As a National Leader in Comprehensive Urologic care, Anne Arundel Urology is proud to offer the newest in minimally invasive treatment options for the treatment of BPH, Uterine Fibroids, Varicocele and Hemorrhoids. These conditions can now be treated in our office-based, outpatient Interventional Radiology lab located adjacent to our Annapolis offices and surgery center. Procedures are performed without general anesthesia, allowing patients go home within hours and resume most normal activities within a day or two.
To schedule an appointment or a procedure or for questions:443-423-1879
In an emergency after 5 p.m. or on the weekend, please call: 443-602-4273
What is Interventional Radiology?
Interventional radiology (IR) is a medical specialty that performs minimally invasive treatments using radiologic imaging for procedure guidance. Interventional radiology treatments have become the primary method of care for a variety of conditions, offering less risk, less pain and less recovery time, compared to open surgery.
Interventional radiologists use x-rays, CT, MRI or other imaging guidance to navigate small instruments, like catheters and needles, through blood vessels and organs to treat a variety of diseases. Examples of treatments administered by interventional radiologists include angioplasty, stenting, thrombolysis, embolization, image-guided thermal ablation, and biopsies. These minimally invasive treatments can cure or alleviate symptoms of vascular disease, stroke, uterine fibroids, or cancer. They are also experts at reading x-rays, ultrasounds, CTs, MRIs, and other forms of medical imaging.
What are the Advantages of Interventional Radiology?
The advantages of these minimally invasive techniques include reduced risks, faster recovery, greater comfort, and a quicker return to work. The effectiveness of treatment is often better than with traditional treatments. IR is particularly relevant for patients who are in frail health or who have already undergone numerous surgeries.
Prostate Artery Embolization for BPH
What is PAE?
Prostatic artery embolization (PAE) is a minimally invasive treatment that helps improve lower urinary tract symptoms caused by a Benign Prostatic Hyperplasia (BPH).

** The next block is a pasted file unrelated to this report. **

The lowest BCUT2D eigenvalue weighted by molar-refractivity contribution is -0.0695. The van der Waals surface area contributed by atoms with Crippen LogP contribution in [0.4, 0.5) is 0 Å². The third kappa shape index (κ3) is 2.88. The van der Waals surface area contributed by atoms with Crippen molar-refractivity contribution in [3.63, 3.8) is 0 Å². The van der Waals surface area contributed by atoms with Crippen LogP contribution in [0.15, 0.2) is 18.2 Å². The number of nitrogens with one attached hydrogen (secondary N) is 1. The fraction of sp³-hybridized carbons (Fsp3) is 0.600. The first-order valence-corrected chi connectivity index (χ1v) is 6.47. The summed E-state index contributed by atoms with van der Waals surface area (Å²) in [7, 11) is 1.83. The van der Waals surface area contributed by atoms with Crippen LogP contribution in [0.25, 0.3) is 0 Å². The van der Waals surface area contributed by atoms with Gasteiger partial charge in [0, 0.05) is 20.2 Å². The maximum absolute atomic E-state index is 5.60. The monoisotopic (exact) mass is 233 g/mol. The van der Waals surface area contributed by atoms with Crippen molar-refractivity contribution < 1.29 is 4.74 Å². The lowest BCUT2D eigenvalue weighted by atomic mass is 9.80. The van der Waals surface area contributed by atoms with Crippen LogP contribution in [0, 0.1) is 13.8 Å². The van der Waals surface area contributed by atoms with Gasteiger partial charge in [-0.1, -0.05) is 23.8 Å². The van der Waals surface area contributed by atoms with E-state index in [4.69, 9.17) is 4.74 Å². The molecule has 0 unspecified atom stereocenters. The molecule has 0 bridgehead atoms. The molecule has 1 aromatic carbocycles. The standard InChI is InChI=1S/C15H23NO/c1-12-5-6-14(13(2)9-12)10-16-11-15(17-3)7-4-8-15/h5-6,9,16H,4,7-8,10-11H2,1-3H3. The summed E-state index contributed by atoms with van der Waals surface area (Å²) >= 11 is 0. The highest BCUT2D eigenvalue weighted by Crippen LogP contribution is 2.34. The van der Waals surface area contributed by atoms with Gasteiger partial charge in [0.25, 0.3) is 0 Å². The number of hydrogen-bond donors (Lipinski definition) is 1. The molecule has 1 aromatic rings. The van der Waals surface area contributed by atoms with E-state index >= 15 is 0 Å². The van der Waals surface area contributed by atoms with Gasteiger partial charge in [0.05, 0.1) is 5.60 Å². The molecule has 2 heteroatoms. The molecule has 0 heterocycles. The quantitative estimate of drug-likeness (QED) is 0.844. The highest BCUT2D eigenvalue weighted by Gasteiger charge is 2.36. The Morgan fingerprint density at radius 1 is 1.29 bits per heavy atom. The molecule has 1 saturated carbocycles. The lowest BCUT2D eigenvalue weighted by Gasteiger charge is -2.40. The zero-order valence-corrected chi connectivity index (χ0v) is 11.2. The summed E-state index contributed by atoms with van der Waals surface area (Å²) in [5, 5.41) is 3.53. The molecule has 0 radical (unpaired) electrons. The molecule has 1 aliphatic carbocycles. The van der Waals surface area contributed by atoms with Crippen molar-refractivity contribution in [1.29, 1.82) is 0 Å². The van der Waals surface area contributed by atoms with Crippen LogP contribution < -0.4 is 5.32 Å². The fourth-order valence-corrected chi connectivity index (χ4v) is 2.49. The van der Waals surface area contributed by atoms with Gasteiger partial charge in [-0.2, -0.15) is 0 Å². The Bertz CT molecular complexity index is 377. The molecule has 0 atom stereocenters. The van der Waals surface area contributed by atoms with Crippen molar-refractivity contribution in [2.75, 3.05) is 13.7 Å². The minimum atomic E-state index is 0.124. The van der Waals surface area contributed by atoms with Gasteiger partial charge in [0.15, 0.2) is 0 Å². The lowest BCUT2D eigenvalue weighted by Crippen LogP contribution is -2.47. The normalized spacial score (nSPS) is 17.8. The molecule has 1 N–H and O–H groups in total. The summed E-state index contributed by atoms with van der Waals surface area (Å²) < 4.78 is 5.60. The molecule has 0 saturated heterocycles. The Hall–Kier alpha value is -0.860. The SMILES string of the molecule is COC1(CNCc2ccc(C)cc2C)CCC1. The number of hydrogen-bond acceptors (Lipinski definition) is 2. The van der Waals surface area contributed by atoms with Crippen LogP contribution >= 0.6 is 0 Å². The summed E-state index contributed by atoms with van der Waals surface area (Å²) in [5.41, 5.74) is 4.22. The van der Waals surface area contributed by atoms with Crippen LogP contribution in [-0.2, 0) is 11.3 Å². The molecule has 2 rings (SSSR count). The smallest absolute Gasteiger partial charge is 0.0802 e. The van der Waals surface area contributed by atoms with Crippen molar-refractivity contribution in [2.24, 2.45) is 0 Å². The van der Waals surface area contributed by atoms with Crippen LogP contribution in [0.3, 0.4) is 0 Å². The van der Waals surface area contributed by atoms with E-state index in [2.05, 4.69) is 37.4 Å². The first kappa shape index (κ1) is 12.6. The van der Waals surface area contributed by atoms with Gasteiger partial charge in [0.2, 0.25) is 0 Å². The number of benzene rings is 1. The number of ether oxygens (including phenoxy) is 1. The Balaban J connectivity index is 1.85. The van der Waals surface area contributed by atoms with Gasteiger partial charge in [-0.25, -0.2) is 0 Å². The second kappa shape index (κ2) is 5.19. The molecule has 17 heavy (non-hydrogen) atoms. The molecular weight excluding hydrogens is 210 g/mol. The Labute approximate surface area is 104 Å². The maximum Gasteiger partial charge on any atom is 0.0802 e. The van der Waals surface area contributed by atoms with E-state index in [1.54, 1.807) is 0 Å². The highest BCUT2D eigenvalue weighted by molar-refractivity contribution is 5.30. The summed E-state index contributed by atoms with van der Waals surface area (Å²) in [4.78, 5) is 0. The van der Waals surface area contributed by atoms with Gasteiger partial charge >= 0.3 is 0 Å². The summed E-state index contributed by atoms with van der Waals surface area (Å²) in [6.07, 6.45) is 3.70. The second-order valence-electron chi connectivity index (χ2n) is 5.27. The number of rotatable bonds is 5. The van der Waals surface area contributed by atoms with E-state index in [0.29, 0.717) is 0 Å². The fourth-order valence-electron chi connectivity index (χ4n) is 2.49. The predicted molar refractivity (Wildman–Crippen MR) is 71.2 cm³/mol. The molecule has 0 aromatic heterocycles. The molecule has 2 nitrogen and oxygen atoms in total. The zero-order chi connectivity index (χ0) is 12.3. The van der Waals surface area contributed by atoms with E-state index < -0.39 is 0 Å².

PAE is performed by an Interventional Radiologist through a small catheter inserted into the artery in your wrist or groin. The interventional radiologist will then guide the catheter into the vessels that supply blood to your prostate.
Tiny round microspheres (particles) are injected through the catheter and into the blood vessels that feed your prostate to reduce its blood supply
Following this procedure, the prostate will begin to shrink, relieving and improving symptoms usually within days of the procedure.
What are the advantages of PAE?
No surgical incision or device inserted into the urethra
Performed in an outpatient setting under “twilight sleep” with no general anesthesia
Painless procedure lasting approximately 1 hour
Very low complication rate and no reports of impotence or incontinence after PAE
Symptom improvement occurs 2-3 weeks after the procedure
Return to full activity within one week
By the numbers
As many as 14 million men in the United States have symptoms of BPH
80-90% effective in reduction of symptoms
5-7 years durability for relief of symptoms
By age 60, 50% of men will have some signs of BPH
Hemorrhoid Artery Embolization
What are Hemorrhoids?
Hemorrhoids are cushions of fibrovascular tissue in the anus helping to seal the anus and maintain anal continence. They can be easily irritated, become enlarged and form into swellings, often caused by straining and constipation.